In time for Mother's Day, advocates for paid family leave are reminding people that the U.S. is only one of three countries in the world that don't offer paid maternity leave and may faces negative consequences without statutory paid family leave. The other two countries are Papua New Guinea and Suriname.
A Better Balance, a New York-based national legal advocacy group that promotes workplace fairness for families, released a report today titled "Investing in Our Families: The Case for Paid Family Leave in New York and the Nation."
"For workers without paid family leave, taking time off to care for a new baby or a seriously ill loved one can have devastating long-term financial consequences, ranging from racking up credit card debt to raiding savings to bankruptcy," Dina Bakst, co-founder and co-president of A Better Balance, told ABC News. "Paid family leave would provide a critical safety net for these working families in their times of need."
The United Nations' International Labour Organization said last year that out of the 185 countries and territories with available data, all but three provide cash benefits to women during maternity leave. Oman, Papua New Guinea and the United States provide some form of maternity leave but have no overall law for cash benefits.
Since then, Oman established paid maternity leave, the World Bank reports; while the World Policy Analysis Center reports that Suriname, which did not have data available for the U.N. report, does not. The World Policy Analysis Center also notes five small Pacific Island states don't offer paid maternity leave: Marshall Islands, Micronesia, Nauru, Palau, and Tonga.
In some countries, cash benefits are only available for a specific number of births. In Malaysia, cash benefits are offered for a woman's first five children, the U.N. report said, while Lesotho provides cash benefits paid by the employer to certain categories of workers.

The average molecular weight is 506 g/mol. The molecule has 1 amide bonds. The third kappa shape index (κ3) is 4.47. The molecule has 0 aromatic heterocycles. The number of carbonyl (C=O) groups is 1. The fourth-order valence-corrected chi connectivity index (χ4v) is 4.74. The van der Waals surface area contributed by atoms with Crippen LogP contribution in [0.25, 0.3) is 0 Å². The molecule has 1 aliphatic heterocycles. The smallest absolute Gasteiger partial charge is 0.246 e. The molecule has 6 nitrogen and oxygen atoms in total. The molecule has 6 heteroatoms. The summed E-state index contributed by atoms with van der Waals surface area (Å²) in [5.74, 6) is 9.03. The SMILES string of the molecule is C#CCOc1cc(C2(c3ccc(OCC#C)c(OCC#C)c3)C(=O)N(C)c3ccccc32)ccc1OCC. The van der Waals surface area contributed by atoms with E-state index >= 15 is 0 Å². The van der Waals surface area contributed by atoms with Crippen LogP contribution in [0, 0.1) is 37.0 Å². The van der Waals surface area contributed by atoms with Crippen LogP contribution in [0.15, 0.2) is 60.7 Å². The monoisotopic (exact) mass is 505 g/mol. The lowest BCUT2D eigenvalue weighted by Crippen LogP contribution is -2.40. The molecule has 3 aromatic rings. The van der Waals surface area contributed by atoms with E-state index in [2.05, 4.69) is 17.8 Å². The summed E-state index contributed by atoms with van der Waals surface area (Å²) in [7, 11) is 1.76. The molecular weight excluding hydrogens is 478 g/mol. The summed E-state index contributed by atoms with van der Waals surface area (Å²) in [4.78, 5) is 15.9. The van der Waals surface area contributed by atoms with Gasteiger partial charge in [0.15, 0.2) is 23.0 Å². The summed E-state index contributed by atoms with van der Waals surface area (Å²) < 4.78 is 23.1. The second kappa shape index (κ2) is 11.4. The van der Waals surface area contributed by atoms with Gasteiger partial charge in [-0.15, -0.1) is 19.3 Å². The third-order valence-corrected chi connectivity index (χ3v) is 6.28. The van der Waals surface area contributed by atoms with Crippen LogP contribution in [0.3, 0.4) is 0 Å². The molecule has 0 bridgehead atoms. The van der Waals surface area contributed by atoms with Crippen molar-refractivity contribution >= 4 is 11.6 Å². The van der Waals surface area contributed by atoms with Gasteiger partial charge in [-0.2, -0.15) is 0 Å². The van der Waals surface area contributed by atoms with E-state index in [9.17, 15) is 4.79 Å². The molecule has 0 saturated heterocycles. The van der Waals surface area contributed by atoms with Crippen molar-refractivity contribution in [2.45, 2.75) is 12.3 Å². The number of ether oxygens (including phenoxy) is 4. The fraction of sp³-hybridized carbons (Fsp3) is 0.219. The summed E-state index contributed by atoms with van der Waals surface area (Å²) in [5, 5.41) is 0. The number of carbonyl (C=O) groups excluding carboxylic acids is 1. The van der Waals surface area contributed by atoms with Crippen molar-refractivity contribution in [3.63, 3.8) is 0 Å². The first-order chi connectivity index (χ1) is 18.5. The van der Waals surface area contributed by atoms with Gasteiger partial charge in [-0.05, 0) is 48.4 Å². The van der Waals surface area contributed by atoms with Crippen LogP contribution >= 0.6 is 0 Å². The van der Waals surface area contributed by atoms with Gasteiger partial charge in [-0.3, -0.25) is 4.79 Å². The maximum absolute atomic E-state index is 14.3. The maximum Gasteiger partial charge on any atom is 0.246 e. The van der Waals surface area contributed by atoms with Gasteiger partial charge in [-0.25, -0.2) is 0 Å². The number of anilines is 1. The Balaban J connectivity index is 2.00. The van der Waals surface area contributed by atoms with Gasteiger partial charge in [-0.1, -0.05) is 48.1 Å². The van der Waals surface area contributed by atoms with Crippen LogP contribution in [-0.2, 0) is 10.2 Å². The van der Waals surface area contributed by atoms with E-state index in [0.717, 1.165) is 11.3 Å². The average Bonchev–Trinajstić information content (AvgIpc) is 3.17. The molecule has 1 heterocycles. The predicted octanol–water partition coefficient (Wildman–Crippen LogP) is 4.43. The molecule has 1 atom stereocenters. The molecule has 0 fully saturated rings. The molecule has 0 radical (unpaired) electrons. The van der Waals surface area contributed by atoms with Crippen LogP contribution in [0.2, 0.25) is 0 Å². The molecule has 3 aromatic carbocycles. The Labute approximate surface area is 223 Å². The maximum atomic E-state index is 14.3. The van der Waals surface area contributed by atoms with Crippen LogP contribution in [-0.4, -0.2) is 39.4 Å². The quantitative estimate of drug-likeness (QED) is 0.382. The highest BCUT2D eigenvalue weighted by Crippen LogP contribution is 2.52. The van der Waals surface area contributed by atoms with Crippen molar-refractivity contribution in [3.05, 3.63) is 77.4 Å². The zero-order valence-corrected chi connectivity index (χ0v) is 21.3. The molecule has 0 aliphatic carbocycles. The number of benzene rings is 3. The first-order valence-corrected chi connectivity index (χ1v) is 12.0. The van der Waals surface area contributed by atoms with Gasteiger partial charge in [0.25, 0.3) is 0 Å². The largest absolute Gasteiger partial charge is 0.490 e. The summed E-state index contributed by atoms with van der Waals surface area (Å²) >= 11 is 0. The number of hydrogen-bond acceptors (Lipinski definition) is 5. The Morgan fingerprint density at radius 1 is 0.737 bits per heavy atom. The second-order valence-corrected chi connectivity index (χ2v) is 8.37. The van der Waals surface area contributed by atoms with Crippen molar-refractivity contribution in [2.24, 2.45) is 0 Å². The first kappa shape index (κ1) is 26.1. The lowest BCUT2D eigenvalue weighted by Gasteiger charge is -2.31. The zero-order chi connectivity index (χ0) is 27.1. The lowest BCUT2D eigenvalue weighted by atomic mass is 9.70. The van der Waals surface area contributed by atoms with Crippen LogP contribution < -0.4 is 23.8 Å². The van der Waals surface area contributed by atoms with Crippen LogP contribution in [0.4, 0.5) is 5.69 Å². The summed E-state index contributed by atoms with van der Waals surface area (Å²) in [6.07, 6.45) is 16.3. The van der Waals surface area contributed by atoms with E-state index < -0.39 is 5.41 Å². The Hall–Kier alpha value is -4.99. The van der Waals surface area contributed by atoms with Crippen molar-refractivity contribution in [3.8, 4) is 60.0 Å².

But the International Labour Organization's committee of experts discourages drawing on sick leave benefits instead of maternity leave benefits, saying it's contrary to its standards on maternity protection. The organization states that "the practice has the effect of unduly shortening the worker's right to sickness benefits in the postnatal period, when she might need them most, and leading to potential discrimination against women."
In Argentina, if a child has Down syndrome, maternity leave can be extended by an extra six months without pay, but subject to the same conditions as paid maternity leave, the U.N. report said.
Swaziland, which many media outlets report do not offer paid leave, provides cash benefits for two of the 12-week statutory leave period, the U.N. report said.
Julia Wang, director of TheBump.com, a website that offers information on fertility, pregnancy and parenthood, said many women and men are on their own when it comes to parental leave in the U.S., because only half of all workers are covered by the Family and Medical Leave Act, which allows employees of companies with more than 50 employees to take unpaid, job-protected leave up to 12 weeks.
"There are state governments and individual companies that are making progress on maternity rights for women, and we hope that the more people who are aware of what other countries are doing to support women and families, the more they'll fight for rights here at home," she said.
Fathers are also advocating for greater paternity leave benefits in the U.S. Josh Levs is a CNN reporter who successfully advocated for his employer to provide the same leave benefits to biological dads as it did to adopting families. He is author of the upcoming book "All In: How Our Work-First Culture Fails Dads, Families and Businesses -- And How We Can Fix It Together."
"These problems are one and the same. The lack of paid maternity leave and the lack of paternity leave both come from the exact same source," Levs told ABC News. "This is the problem in America: the source is a view in our workplace policies that women should stay home and men should keep working. If you think the woman should stay home, why would she need paid leave? And if the men worked, why would they need paternity leave? Our workplace policies are built around that ancient outdated thinking."